• Dennis Rodman? Really? This is a guy who, while he made good money, made a faction of what he could have. This is a guy who now says he is broke, says he is an embarrassment to himself and his family. A guy who says he would do a million things different if he could.

      Dennis Rodman is a guy who says he has lived a life full of regrets, then goes back to being the bad boy. Only difference is, he doesn’t make good money for doing it anymore.

      • So how come when they realize they spoke, or tweeted or posted something inappropriate, they first thing they say is, “that’s not what I meant” or “I wasn’t serious” –

        After all the tweets and posts we don’t know who they really are but that’s understandable since they don’t seem to know who they are either.

        Maybe some better advice would be to decide who you want to be and what image you want to project BEFORE you post.

        Thus much is certain, their personal brand has been damaged and that certainly isn’t what they were hoping for…

      • He is still a great example of someone who got everything he has for being what he was. He certainly didn’t have any talent (or very little). He got there because he was controversial. He got all the girls, got the money, and got famous. He even had his own shoes.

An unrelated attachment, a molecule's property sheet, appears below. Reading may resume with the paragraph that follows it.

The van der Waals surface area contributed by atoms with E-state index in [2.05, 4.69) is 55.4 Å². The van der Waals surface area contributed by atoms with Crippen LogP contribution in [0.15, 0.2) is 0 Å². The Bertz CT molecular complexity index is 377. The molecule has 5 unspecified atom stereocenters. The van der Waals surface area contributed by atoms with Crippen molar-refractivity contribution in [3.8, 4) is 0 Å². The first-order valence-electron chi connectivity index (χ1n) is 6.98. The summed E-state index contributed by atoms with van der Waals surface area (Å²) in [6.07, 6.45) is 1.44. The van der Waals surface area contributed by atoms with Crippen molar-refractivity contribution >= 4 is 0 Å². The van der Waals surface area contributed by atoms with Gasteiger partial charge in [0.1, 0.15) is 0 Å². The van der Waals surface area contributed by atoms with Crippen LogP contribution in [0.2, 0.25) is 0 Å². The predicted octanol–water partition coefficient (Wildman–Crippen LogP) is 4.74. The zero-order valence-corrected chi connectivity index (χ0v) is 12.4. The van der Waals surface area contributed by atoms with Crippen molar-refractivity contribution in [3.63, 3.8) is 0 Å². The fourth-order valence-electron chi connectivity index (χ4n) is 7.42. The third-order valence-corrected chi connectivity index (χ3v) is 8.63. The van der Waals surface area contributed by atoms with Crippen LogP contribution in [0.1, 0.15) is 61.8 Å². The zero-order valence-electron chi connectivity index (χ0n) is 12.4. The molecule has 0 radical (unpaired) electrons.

He just blew it all because he didn’t have the character needed to turn around and make that count. He was too caught up in the whole idea of himself.

        So, these athletes will get money, they will get famous, and they could easily cash in on their bad image. What they do from there is their own choice.

        Please don’t confuse my statement as support though. I am saying that they have not thrown it all away, and some of these guys are so short sighted that they measure success on a different stick than you or I.

        I would take a lot of money over being famous any day. I bet some of these guys would take fame over money. if they didn’t, then they would have watched their tongue a little closer.

        Hopefully that makes sense.

      • I agree! Everyone has their own thoughts on what success is… it just seems that so many of the US athletes have already expressed regret for what they posted and are now in damage control.

        Even Mr. Rodman has said he would do almost all of “it” differently. He doesn’t seem proud of how he got what he got.

  3. You are dead right in your second question. Everyone (including you and me, and these athletes) need to sit down before hand. Create a business plan. They need to decide what kind of image they want to project. then go and project it. I respect someone very very little for saying something that they meant to say, then back peddling after they realize that they lost focus. I would rather they admit that they said it, maybe explain the passions that drove them to the statements, and apologize if its not in line with the image they wish to project.

    Eminem is a great example of someone that planned out their image, and owned it. I do not believe that he is a ruthless careless mouthy person at the heart. He is a guy that knew controversy sells, and capitalized on that.